Quit your gatekeeping and let the emos live

A Tik Tok trend of classifying songs as “bop” or “flop” has crept its way into the emo side of social media: the classic emo songs from our teen years are now the subject. Plenty of app users (some emo, some note) are joining in on the fun, rating these nostalgic tracks and, in some cases, admitting to simply never hearing of them.


And here is where the inevitable negativity finds its way into comments and tweets.


“She doesn’t even know A Day To Remember’s best song??”


“This is the definition of a fake fan.”


“Why did we let Gen Z turn emo into a trend.”


Gatekeeping is a phenomenon that has existed in the music community longer than any of the people in it. A feeling of entitlement causes some die-hard fans to feel as though they have the ability to decide who can or cannot listen to certain artists and who can call themselves “real fans”.


With social media popularity growing by the second, gatekeeping seems to be growing as well. When written in the form of a tweet or comment meant to be laughed at, the blatant entitlement hides in the humor. However, closing off certain people from entering into a community that has been a saving grace for so many is dangerous, whether it is in person or online.


When you call someone a “fake fan” for not knowing your personal favorite songs or artists, you miss out on the opportunity to help your favorites grow. You miss out on the chance to share art that has deep meaning to you. Why wouldn’t you want to introduce someone to a new band? Didn’t someone or something introduce you at some point? You weren’t born listening to Black Veil Brides. Respect the growth of other future fans, even if their introduction came a little later than yours.


Tik Tok trends are undeniably shaping pop culture, especially amongst the Millennial and Gen Z generations. A subsector of these have focused on the nostalgia of emo culture, whether it be the music, 2000s Hot Topic fashion, or behavior patterns our childhood emo-self relates to way too much. As these grow and find their way onto other social media applications, many seem to have an issue with those who are normalizing emo culture and making it more mainstream.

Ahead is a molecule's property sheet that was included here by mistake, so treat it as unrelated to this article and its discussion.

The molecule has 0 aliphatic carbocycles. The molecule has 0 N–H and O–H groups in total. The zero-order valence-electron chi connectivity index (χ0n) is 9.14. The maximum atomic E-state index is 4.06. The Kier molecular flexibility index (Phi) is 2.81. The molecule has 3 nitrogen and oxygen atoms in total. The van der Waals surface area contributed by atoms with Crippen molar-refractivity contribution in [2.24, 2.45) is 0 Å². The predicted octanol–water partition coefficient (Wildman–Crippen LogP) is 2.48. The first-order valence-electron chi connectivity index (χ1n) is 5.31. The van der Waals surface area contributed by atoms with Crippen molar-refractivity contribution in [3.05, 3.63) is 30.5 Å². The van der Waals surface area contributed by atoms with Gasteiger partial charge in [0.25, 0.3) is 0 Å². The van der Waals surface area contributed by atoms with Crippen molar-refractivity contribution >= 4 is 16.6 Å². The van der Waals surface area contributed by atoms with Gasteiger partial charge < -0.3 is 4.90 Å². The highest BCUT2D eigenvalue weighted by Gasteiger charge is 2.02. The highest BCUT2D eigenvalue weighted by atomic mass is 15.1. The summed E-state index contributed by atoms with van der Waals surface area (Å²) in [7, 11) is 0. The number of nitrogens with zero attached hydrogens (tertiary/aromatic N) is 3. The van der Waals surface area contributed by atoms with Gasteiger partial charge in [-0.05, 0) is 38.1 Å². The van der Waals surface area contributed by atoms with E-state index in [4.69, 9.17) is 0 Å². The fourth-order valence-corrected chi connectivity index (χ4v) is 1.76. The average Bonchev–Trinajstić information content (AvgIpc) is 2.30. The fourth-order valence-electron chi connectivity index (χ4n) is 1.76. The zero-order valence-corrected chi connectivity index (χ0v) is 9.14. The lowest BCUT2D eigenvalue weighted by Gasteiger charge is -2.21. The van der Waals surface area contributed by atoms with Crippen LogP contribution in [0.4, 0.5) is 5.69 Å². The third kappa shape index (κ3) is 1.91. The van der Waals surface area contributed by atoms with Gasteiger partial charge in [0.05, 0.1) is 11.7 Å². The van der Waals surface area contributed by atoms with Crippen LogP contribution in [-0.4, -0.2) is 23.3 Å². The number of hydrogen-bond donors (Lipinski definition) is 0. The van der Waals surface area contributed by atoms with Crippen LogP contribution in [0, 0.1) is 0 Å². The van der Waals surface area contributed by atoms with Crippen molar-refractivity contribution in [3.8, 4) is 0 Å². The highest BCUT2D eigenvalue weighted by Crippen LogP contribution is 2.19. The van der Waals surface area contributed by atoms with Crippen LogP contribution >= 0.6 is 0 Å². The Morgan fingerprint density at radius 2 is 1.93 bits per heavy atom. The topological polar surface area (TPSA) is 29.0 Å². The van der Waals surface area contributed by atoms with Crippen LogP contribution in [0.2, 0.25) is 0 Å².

Newsflash: that's what we call gatekeeping.


“I was bullied and middle school for listening to Sleeping With Sirens, and now it's cool? Absolutely not.”


Why? Because you suffered, the younger generations have to as well? Ok boomer.


We should be proud of those kids for not being afraid to publicize their passions. We should be happy for them that they can exist in schools where they aren’t shamed and named the “weird emo kid” in the back of the classroom. We should not be pushing them back into a place of alienation just because we experienced it ten years ago.


So that 15-year-old Tik Tok famous girl doesn’t know “Knives and Pens”. So the 25-year-old goth girl reliving her emo years said she didn’t like “Bulletproof Love”. Neither of these people are “fake fans”. Let the e-girls live!


Suggestion: instead of roasting people on Twitter, perhaps you suggest songs they may like. You're not a fan of “Can You Feel My Heart”? You might like songs off of Throne...or maybe Bring Me The Horizon just isn’t what you’re into.  There is no need to shame someone for their music taste, “unpopular” opinions, or not knowing every lyric to a song they like. Emo kids that don’t like your favorite bands are still allowed to call themselves emo kids.


Come on guys; it’s the rawring 20s. Let’s bring back the rawrxD and leave the shaming in the past. Gatekeeping doesn’t make you cool, but finding connections with others, even if they don’t know My Chemical Romance’s entire discography, does.


Article by Caroline Moll

Troika Online Media
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